Spring brings color, wonder and joy into our lives but, in my area, it's also known to bring an increase in coyote activity. Coyotes breed in January through March and their pups are generally born in April and May. With more mouths to feed, adult coyotes become more visible, aggressive and territorial.
|This coyote was photographed from inside my living room in late April last year|
Along with thefts of catalytic converters, notice of coyote sightings are among the most prevalent topics on community social media posts. Last week, in an effort to get ahead of what's become a very emotional issue, our city sent a large, glossy, 4-page bulletin to all residents in an effort to educate them about how to deal with coyotes safely and effectively.
|In addition to the print bulletin, the city is holding a 2-hour forum for local residents on wildlife management, with an emphasis on coyotes|
|Coincidentally (or not), a local beach city paper also published a story on coyotes on their front page this week |
I saw my first coyotes up close when I was in graduate school, living in Santa Monica. A neighbor and I walked in the early morning before she left for work but on one occasion she wasn't feeling well so I took off by myself. Strolling through a neighborhood of expensive homes several blocks from my apartment, I noticed a woman in a skirt and heels running down the opposite side of the street with her dog on a leash. A minute or two later, I noticed three dogs off-leash. My first thought was that it was interesting that they all looked alike. A second later, I realized that the "dogs" headed my way were coyotes. I didn't run but I turned the corner and walked briskly in another direction.
When my husband and I moved to a different, densely-populated beach city several years later, I heard stories of coyote sightings but I never actually saw one. When we were in the process of buying our current house in a semi-rural area, I asked the real estate agent representing the seller if there were coyotes in the area. He downplayed the concern. I didn't see any coyotes for the first 5 years here but I did hear them at night sometimes. Then I began spotting them now and again during the daylight hours, and neighbors began complaining about their "extended" hunting schedules. I recall seeing a young coyote trotting down the street while being dive-bombed by a pair of crows. That incident had a comical element, as did an episode in 2018 we caught on our home security cameras.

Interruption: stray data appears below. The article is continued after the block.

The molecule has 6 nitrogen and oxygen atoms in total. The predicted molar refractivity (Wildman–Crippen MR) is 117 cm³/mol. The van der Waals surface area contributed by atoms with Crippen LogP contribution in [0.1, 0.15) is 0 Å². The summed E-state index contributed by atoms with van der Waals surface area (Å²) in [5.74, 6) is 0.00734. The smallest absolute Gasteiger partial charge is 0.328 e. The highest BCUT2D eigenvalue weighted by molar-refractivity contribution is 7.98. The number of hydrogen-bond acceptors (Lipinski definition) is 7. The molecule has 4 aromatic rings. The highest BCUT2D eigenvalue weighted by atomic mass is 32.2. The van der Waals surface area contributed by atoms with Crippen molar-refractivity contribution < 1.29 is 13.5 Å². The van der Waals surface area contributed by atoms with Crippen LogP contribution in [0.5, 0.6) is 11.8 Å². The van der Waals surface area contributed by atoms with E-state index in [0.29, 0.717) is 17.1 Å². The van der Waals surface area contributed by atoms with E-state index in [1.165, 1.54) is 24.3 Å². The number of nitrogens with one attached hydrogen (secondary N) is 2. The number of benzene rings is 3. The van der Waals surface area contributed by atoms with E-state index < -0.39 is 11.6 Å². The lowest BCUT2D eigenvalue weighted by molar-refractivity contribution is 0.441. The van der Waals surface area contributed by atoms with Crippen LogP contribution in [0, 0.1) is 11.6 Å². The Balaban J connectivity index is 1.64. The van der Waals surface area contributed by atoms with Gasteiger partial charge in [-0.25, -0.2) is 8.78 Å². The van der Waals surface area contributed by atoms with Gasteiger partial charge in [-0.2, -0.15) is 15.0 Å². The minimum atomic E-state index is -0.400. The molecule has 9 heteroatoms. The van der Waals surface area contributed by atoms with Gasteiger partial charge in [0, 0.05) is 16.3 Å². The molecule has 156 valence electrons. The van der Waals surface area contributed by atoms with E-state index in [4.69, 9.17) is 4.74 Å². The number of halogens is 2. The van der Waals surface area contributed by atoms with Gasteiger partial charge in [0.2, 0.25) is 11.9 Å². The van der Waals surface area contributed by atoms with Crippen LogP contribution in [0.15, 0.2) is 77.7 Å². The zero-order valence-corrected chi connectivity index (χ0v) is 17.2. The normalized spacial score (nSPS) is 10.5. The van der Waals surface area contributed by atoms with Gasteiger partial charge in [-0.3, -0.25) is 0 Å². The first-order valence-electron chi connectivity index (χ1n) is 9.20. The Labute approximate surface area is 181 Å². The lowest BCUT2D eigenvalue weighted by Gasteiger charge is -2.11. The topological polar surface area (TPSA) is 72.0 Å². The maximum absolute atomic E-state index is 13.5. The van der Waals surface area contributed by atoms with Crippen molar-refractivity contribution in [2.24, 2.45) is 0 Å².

|In March 2018, our newspaper disappeared from our driveway. Curious, my husband checked the security camera in an effort to discover if it just wasn't delivered, or if someone carried it off. It turns out that the "someone" in this case was a coyote. You can see him carrying the paper wrapped in red plastic in the upper middle section of the photo above.|
|He carried the paper halfway around the house before dropping it on the dirt path alongside the hedge behind our back garden border|
Not long afterwards, neighbors reported that their dog was snatched right in front of them. Then our next door neighbor lost her Pomeranian to a coyote that apparently jumped over her backyard fence. My cats had never been allowed to roam on their own but I did give them a little supervised time outside each morning. That came to an abrupt end in 2020.
|I was preparing to exit via our back door with Pipig on my heels when I nearly walked into a coyote on a collision course. It was hard to tell which one of us was more startled. I slammed the door and the coyote went running.|
Pipig has been confined to the house and her screened "catio" ever since. I even had my husband reinforce the bottom section of the catio to provide additional protection.
|She's an elderly cat now and less inclined to try sneaking out but I'm still careful about tracking her, especially when other people are in the house|
The city prohibits feeding coyotes, which seems obvious but I remember one elderly neighbor who'd made a practice of doing that in the mistaken belief that it would keep the coyotes from eating the stray cats she cared for. The city's bulletin provides a range of other recommendations to deter coyotes.
|I thought it was a great idea on the city's part to provide a page to educate kids about dealing with coyotes too|
Some of the key recommendations include:
- Removing all outside sources of food, including rotting fruit
- Introducing motion-activated lights or sprinklers
- "Hazing" coyotes by yelling and waving arms, using noisemakers, water hoses, and rocks or sticks if necessary until they run off
I'm not especially worried about the coyote "threat" myself but I'm concerned every time I see someone's pet cat or dog running loose through the neighborhood. Coyotes and other local predators (raccoons, possums and foxes) have been here longer than humans have. We need to respect their way of life while protecting the domestic animals we share our lives with by taking appropriate precautions.
|Rodents and wild rabbits are the coyote's natural prey but I admit to feeling a twinge of concern when I see baby rabbits like this one|
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by Kris Peterson for Late to the Garden Party